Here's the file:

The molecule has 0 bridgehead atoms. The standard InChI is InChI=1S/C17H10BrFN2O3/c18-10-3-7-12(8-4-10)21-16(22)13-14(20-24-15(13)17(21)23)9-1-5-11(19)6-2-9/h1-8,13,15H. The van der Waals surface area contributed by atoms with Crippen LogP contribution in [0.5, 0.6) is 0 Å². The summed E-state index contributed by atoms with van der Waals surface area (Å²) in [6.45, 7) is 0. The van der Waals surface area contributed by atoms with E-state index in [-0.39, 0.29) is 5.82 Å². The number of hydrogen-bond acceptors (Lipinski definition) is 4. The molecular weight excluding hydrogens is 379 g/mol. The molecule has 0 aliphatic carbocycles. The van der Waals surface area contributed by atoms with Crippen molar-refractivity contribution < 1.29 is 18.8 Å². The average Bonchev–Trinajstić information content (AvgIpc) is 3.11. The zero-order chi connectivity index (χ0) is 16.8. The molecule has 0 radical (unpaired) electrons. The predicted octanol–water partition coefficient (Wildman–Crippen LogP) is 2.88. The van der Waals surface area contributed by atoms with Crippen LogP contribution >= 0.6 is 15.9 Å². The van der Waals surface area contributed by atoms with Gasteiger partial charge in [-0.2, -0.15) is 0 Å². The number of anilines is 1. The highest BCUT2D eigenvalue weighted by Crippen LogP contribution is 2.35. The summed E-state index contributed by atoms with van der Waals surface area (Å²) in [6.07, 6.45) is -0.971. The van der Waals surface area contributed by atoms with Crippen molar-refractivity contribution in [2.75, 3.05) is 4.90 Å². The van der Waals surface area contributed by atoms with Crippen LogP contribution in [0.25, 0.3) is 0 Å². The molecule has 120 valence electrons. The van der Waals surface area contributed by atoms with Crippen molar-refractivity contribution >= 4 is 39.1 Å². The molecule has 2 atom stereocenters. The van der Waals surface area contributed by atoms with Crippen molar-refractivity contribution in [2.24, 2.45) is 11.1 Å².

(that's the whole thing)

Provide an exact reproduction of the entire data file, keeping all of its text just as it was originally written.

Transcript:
The molecule has 0 bridgehead atoms. The standard InChI is InChI=1S/C17H10BrFN2O3/c18-10-3-7-12(8-4-10)21-16(22)13-14(20-24-15(13)17(21)23)9-1-5-11(19)6-2-9/h1-8,13,15H. The van der Waals surface area contributed by atoms with Crippen LogP contribution in [0.5, 0.6) is 0 Å². The summed E-state index contributed by atoms with van der Waals surface area (Å²) in [6.45, 7) is 0. The van der Waals surface area contributed by atoms with E-state index in [-0.39, 0.29) is 5.82 Å². The number of hydrogen-bond acceptors (Lipinski definition) is 4. The molecular weight excluding hydrogens is 379 g/mol. The molecule has 0 aliphatic carbocycles. The van der Waals surface area contributed by atoms with Crippen molar-refractivity contribution < 1.29 is 18.8 Å². The average Bonchev–Trinajstić information content (AvgIpc) is 3.11. The zero-order chi connectivity index (χ0) is 16.8. The molecule has 0 radical (unpaired) electrons. The predicted octanol–water partition coefficient (Wildman–Crippen LogP) is 2.88. The van der Waals surface area contributed by atoms with Crippen LogP contribution >= 0.6 is 15.9 Å². The van der Waals surface area contributed by atoms with Gasteiger partial charge in [-0.2, -0.15) is 0 Å². The number of anilines is 1. The highest BCUT2D eigenvalue weighted by Crippen LogP contribution is 2.35. The summed E-state index contributed by atoms with van der Waals surface area (Å²) in [6.07, 6.45) is -0.971. The van der Waals surface area contributed by atoms with Crippen molar-refractivity contribution in [2.75, 3.05) is 4.90 Å². The van der Waals surface area contributed by atoms with Crippen LogP contribution in [0.25, 0.3) is 0 Å². The molecule has 120 valence electrons. The van der Waals surface area contributed by atoms with Crippen molar-refractivity contribution >= 4 is 39.1 Å². The molecule has 2 atom stereocenters. The van der Waals surface area contributed by atoms with Crippen molar-refractivity contribution in [2.24, 2.45) is 11.1 Å².